PNG images: Meat
Meat is animal flesh that is eaten as food.:1 Humans have hunted and killed animals for meat since prehistoric times. The advent of civilisation allowed the domestication of animals such as chickens, sheep, pigs and cattle. This eventually led to their use in meat production on an industrial scale with the aid of slaughterhouses.
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Meat is mainly composed of water, protein, and fat. It is edible raw, but is normally eaten after it has been cooked and seasoned or processed in a variety of ways. Unprocessed meat will spoil or rot within hours or days as a result of infection with and decomposition by bacteria and fungi.
Most often, meat refers to skeletal muscle and associated fat and other tissues, but it may also describe other edible tissues such as offal.:1 Meat is sometimes also used in a more restrictive sense to mean the flesh of mammalian species (pigs, cattle, lambs, etc.) raised and prepared for human consumption, to the exclusion of fish, other seafood, poultry, or other animals.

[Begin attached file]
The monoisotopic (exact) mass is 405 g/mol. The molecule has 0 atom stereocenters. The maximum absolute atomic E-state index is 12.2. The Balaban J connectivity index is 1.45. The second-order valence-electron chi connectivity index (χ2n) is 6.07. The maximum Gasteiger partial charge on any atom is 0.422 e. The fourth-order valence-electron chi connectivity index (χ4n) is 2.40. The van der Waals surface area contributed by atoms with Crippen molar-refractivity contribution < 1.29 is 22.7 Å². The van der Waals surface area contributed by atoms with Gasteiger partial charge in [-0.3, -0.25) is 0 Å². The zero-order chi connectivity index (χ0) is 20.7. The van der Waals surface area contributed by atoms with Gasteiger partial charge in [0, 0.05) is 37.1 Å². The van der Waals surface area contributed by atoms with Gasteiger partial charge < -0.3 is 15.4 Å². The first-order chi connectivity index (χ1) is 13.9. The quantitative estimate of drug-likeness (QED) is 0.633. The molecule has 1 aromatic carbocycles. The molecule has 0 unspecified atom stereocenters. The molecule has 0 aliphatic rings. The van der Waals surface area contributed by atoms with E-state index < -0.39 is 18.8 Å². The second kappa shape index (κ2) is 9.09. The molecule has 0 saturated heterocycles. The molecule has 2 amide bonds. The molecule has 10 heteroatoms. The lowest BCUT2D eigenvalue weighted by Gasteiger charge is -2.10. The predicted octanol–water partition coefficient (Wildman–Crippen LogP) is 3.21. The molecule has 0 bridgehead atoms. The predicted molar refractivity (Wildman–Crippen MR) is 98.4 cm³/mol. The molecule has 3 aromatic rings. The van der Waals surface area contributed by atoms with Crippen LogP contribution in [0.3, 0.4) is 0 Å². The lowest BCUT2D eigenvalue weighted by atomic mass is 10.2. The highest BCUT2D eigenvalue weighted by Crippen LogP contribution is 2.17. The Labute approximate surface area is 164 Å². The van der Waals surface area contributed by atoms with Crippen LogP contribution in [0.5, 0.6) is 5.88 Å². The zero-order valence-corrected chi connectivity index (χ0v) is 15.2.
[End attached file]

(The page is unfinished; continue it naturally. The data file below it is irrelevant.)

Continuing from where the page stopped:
The word meat comes from the Old English word mete, which referred to food in general. The term is related to mad in Danish, mat in Swedish and Norwegian, and matur in Icelandic and Faroese, which also mean 'food'. The word mete also exists in Old Frisian (and to a lesser extent, modern West Frisian) to denote important food, differentiating it from swiets (sweets) and dierfied (animal feed).
Meat consumption varies worldwide, depending on cultural or religious preferences, as well as economic conditions. Vegetarians choose not to eat meat because of ethical, economic, environmental, religious or health concerns that are associated with meat production and consumption.
According to the analysis of the FAO the overall consumption for white meat between 1990 and 2009 has dramatically increased. For example, poultry meat has increased by 76.6% per kilo per capita and pig meat by 19.7%. However, on the contrary, bovine meat has decreased from 10.4 kilograms (23 lb)/capita in 1990 to 9.6 kilograms (21 lb)/capita in 2009.